Amherst artisans ask for train station extension

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Response much greater than anticipated

AMHERST – Supporters of Amherst’s Train Station Artisans Gallery are asking the town to extend their trial run until the end of the year.

Artists and artisans say their temporary home in the former Amherst train station has been a huge success. They are asking the town to explore extending their four-month memorandum of understanding until the end of the year and to consider a seasonal arrangement for next year.

AMHERST – Supporters of Amherst’s Train Station Artisans Gallery are asking the town to extend their trial run until the end of the year.

Speaking to the town’s September committee-of-the-whole meeting earlier this week, artisans said the response has been much greater than they ever intended when the old Via station was transformed into a gallery in July.

“There only one word that can describe what we’ve been doing the last few months and that’s wow. It’s our motto,” John Warner said after speaking to members of council. “It’s not just from the participation of the artisans, but the support of the community, town council and Via Rail. It has been exceptional.”

The town entered into a four-month trial with the artisans in July during which an assessment would be completed as to the facility’s viability as permanent facility for artists and artisans to showcase their talents.

The town is paying Via Rail $600 a month.

“We have an opportunity to show off the artisans that we have,” he said. “We initially signed a memorandum of understanding until the end of October. We’re looking for two things: to extend that memorandum to the end of the year and second initiate a full season on an ongoing basis from May to December every year. We not only have the members we have now, but there are 15 we don’t have room for.”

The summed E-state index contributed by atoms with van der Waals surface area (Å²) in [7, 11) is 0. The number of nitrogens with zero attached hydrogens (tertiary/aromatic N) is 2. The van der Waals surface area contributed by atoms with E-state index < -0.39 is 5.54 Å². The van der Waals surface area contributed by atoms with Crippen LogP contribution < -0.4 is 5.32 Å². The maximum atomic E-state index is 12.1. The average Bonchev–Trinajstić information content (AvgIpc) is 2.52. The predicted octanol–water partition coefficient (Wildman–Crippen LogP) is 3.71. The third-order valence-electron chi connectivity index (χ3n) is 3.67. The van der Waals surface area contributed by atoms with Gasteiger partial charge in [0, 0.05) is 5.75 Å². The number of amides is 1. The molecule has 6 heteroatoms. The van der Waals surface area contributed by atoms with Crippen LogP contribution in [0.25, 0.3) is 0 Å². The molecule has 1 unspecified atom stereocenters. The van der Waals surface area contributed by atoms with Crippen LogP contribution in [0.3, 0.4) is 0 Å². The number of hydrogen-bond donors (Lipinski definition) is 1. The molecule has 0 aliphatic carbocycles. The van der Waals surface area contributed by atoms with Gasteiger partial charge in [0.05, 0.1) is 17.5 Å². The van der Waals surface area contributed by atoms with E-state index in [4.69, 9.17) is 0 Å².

Warner said the artisans would like to expand their gallery into other areas of the building that was vacated by Via Rail in October 2012 as part of budget reductions.

He said the group is willing to work with the town to find ways to extend the season, even if it means coming up with a few extra dollars themselves. The group also wants to collaborate in special events in the town next year.

“We started to late in the year to take part in the blueberry festival and other events. Next year, we’d like to be an integral part of it,” he said.

Ted Evans was confident the gallery would be a success when he, Warner and Gil Collicott came up with the concept several months ago.

“I knew the people were out there, it was just a matter of contacting them,” Evans said. “It’s been wanting to happen for years. I’m amazed at how it has went. The building fits the whole concept perfectly.”

He said he was in their last weekend working on a few things and more artists were coming to the door hoping to show what Evans said were some very interesting things.

Mayor Robert Small is pleased with the success the gallery has had.

“This was a pilot project and we wanted to see if there was interest. So far, so good, but the issue will be cost, quite frankly. We need to understand the cost and that’s why we’ve asked staff to look into it,” the mayor said.

darrell.cole@tc.tc

Twitter: @ADNdarrell

Organizations: Via Rail, Train Station Artisans Gallery

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